Panel acts to oust PSC members

Vote in Senate a rebuke to Ehrlich

House moves to give Assembly veto power over utility merger

General Assembly


A Senate committee approved yesterday a bill that would effectively fire the five current members of the Public Service Commission, which has been under intense criticism for not doing enough to protect Baltimore Gas and Electric Co. ratepayers from an impending 72 percent increase in electric bills.

The move -- supported by Republican and Democratic lawmakers on the Senate Finance Committee -- is a rebuke to Gov. Robert L. Ehrlich Jr., who appointed four of the commission's five members and has spoken of trying to make the body more helpful to business.

Senators said they want a regulatory agency that will side with consumers in negotiations over the rate increases and in a pending merger between BGE's parent company and FPL Group Inc. of Florida.

"The customers have to feel, however the rates are being set, that they are getting a fair shot and have confidence in the people who are setting the rates," said Sen. Paula C. Hollinger, a Baltimore County Democrat who sponsored the bill.

The House of Delegates took aggressive action of its own yesterday, passing a bill that would give the legislature veto power over the merger and create a special counsel to investigate whether the deal is good for Maryland consumers.

Although the House and Senate approaches could be combined into one proposal to tackle utility issues, leaders in each chamber expressed skepticism yesterday about the other chamber's plan.

The legislation emerged on another day of intense negotiation and political jockeying among leaders in Annapolis, where concern over the rate increase is dominating the final days of the session.

Time for a solution is running short. The session is set to end in less than two weeks, and the Assembly has limited recourse if the governor vetoes bills passed after Friday. But the prospects for the Senate's restructuring plan -- or for any of the other dozen or more electricity bills under consideration -- are unclear as the House, Senate and governor appear to be pursuing different courses of action.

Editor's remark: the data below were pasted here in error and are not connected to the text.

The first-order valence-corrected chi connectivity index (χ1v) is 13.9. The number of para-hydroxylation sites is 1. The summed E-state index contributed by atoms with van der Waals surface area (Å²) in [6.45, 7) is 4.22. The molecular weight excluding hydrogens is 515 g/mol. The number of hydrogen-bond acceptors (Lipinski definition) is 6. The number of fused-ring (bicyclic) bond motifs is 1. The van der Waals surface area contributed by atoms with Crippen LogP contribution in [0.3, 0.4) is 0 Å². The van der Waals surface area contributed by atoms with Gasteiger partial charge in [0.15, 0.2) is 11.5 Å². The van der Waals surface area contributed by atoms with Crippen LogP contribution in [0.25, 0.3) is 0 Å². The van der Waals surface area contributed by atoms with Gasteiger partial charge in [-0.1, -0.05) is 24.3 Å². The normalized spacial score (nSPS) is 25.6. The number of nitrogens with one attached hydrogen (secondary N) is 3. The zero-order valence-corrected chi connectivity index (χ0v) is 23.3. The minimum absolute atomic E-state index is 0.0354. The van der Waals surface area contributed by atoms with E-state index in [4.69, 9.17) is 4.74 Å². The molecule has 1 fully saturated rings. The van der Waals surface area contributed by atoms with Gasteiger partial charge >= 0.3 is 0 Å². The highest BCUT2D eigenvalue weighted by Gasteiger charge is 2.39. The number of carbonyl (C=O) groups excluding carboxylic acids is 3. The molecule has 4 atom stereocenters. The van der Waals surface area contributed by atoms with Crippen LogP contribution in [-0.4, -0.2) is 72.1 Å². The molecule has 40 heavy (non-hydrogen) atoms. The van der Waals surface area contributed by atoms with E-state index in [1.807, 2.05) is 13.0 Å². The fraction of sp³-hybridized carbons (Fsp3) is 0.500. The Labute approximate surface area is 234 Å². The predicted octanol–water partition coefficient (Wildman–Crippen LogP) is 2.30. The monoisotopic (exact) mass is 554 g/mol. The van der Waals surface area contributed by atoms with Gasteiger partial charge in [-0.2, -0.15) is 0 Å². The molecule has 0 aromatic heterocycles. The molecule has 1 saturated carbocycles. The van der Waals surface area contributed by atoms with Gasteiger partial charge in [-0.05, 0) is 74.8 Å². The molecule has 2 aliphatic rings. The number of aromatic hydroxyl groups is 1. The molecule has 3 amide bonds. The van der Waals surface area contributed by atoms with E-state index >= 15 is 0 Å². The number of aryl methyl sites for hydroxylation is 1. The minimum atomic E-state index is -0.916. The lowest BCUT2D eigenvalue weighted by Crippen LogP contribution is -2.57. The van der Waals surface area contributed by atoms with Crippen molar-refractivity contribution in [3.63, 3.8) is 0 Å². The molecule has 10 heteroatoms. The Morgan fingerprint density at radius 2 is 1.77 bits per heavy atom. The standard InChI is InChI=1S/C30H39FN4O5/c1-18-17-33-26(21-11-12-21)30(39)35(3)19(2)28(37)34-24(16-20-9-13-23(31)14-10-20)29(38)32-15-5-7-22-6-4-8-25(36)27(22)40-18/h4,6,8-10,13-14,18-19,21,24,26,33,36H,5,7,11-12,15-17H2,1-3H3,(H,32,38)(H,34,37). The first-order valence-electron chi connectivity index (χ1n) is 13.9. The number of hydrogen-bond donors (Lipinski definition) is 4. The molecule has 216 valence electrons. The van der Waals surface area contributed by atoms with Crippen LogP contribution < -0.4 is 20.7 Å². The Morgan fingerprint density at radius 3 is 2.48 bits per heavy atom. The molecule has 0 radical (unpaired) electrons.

The PSC bill appears poised for passage in the full Senate. The only dissenting committee vote was cast by Sen. J. Robert Hooper, a Harford County Republican, who worried that new commissioners would not have enough experience to deal with the rate increase and merger.

The commission is an independent agency under the executive branch of state government, with five full-time member appointed by the governor and more than 100 employees. Under the Senate bill, two commissioners would be named by the Senate, two by the House and one by the governor next month.

The Senate panel acted hours after the House voted 111-25 to grant the Assembly authority to quash a proposed $11.4 billion merger between Constellation Energy Group and Florida's FPL Group. One more Republican voted for the measure than voted against it, and the bill passed by a veto-proof majority.

Senate President Thomas V. Mike Miller said yesterday that he worries that the House is rushing to judgment on the merger.

"I salute the House because they're working on the issue, but I'm not certain of the long-range consequences," Miller said, noting the utility's concerns that a break-up of the deal could lead to bankruptcy for BGE.

House Speaker Michael E. Busch said creating an independent arbiter outside the Public Service Commission is the only way to win the public's trust for whatever solution lawmakers adopt.

"I'm glad the Senate is moving in the direction of trying to find a solution, but I think we just need to look outside of the Public Service Commission," Busch said.

In recent days, several prominent politicians have called for the ouster of PSC Chairman Kenneth D. Schisler. The commission angered lawmakers and BGE customers when it announced a rate-mitigation plan that would charge customers interest.

Recent revelations of e-mail between Schisler and a utility company lobbyist have drawn the ire of lawmakers who accuse the independent board of having a pro-industry agenda.

As the Senate begins negotiating final legislation, talks will be led by Edward J. Kasemeyer, a Howard County Democrat who is married to Pamela Metz Kasemeyer, a lobbyist for Constellation who was paid $25,000 plus expenses by the utility company last year.

Kasemeyer said he knew of his wife's representation of the company but that as a rule they don't discuss issues before the legislature.

Ehrlich derided the Senate bill as partisanship. He would not say whether he would veto the House's merger bill if the Senate passes it, saying that he is focused on negotiations between the administration and work groups from the House and Senate.

He said talks are proceeding well and promised to find a way to produce a rate increase that is "light years away" from 72 percent. He would not estimate how small an increase consumers might expect.

Ehrlich said he was working on a plan that was a "comprehensive package to get to yes," but he suggested that the House and Senate are at odds, hindering a solution.

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